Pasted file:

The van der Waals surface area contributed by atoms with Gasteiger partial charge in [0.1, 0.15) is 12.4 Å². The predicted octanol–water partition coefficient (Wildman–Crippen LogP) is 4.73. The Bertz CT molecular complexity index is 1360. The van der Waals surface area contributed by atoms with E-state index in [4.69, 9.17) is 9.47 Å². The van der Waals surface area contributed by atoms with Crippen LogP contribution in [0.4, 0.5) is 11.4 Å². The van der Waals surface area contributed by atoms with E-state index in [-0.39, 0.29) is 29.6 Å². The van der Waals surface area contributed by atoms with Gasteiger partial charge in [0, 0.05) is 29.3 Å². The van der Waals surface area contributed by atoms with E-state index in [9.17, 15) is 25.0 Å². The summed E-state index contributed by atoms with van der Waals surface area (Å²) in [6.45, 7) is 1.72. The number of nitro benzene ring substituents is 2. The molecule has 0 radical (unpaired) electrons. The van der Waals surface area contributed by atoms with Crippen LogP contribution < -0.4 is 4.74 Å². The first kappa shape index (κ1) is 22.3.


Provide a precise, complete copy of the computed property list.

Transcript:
The van der Waals surface area contributed by atoms with Gasteiger partial charge in [0.1, 0.15) is 12.4 Å². The predicted octanol–water partition coefficient (Wildman–Crippen LogP) is 4.73. The Bertz CT molecular complexity index is 1360. The van der Waals surface area contributed by atoms with E-state index in [4.69, 9.17) is 9.47 Å². The van der Waals surface area contributed by atoms with Crippen LogP contribution in [0.4, 0.5) is 11.4 Å². The van der Waals surface area contributed by atoms with E-state index in [-0.39, 0.29) is 29.6 Å². The van der Waals surface area contributed by atoms with Gasteiger partial charge in [0, 0.05) is 29.3 Å². The van der Waals surface area contributed by atoms with E-state index in [9.17, 15) is 25.0 Å². The summed E-state index contributed by atoms with van der Waals surface area (Å²) in [6.45, 7) is 1.72. The number of nitro benzene ring substituents is 2. The molecule has 0 radical (unpaired) electrons. The van der Waals surface area contributed by atoms with Crippen LogP contribution < -0.4 is 4.74 Å². The first kappa shape index (κ1) is 22.3.